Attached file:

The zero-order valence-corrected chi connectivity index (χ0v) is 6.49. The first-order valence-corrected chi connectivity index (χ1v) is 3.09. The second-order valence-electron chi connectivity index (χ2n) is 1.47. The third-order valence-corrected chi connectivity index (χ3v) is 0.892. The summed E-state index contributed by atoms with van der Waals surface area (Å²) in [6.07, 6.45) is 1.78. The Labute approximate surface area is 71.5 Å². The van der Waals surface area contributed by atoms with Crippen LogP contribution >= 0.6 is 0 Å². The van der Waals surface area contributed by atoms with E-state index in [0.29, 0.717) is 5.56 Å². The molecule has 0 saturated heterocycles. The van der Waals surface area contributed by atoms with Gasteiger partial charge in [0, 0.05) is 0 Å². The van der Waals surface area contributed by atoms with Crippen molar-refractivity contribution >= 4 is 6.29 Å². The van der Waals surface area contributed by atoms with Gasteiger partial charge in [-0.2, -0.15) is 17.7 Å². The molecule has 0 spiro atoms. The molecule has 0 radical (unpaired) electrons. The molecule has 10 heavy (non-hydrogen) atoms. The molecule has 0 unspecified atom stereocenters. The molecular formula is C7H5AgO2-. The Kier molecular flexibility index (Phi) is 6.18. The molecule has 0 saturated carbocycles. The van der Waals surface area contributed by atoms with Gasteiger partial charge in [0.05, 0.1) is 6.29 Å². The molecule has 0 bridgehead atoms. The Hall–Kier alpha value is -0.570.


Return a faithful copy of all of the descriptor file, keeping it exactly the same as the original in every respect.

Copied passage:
The zero-order valence-corrected chi connectivity index (χ0v) is 6.49. The first-order valence-corrected chi connectivity index (χ1v) is 3.09. The second-order valence-electron chi connectivity index (χ2n) is 1.47. The third-order valence-corrected chi connectivity index (χ3v) is 0.892. The summed E-state index contributed by atoms with van der Waals surface area (Å²) in [6.07, 6.45) is 1.78. The Labute approximate surface area is 71.5 Å². The van der Waals surface area contributed by atoms with Crippen LogP contribution >= 0.6 is 0 Å². The van der Waals surface area contributed by atoms with E-state index in [0.29, 0.717) is 5.56 Å². The molecule has 0 saturated heterocycles. The van der Waals surface area contributed by atoms with Gasteiger partial charge in [0, 0.05) is 0 Å². The van der Waals surface area contributed by atoms with Crippen molar-refractivity contribution >= 4 is 6.29 Å². The van der Waals surface area contributed by atoms with Gasteiger partial charge in [-0.2, -0.15) is 17.7 Å². The molecule has 0 spiro atoms. The molecule has 0 radical (unpaired) electrons. The molecule has 10 heavy (non-hydrogen) atoms. The molecule has 0 unspecified atom stereocenters. The molecular formula is C7H5AgO2-. The Kier molecular flexibility index (Phi) is 6.18. The molecule has 0 saturated carbocycles. The van der Waals surface area contributed by atoms with Gasteiger partial charge in [0.05, 0.1) is 6.29 Å². The molecule has 0 bridgehead atoms. The Hall–Kier alpha value is -0.570.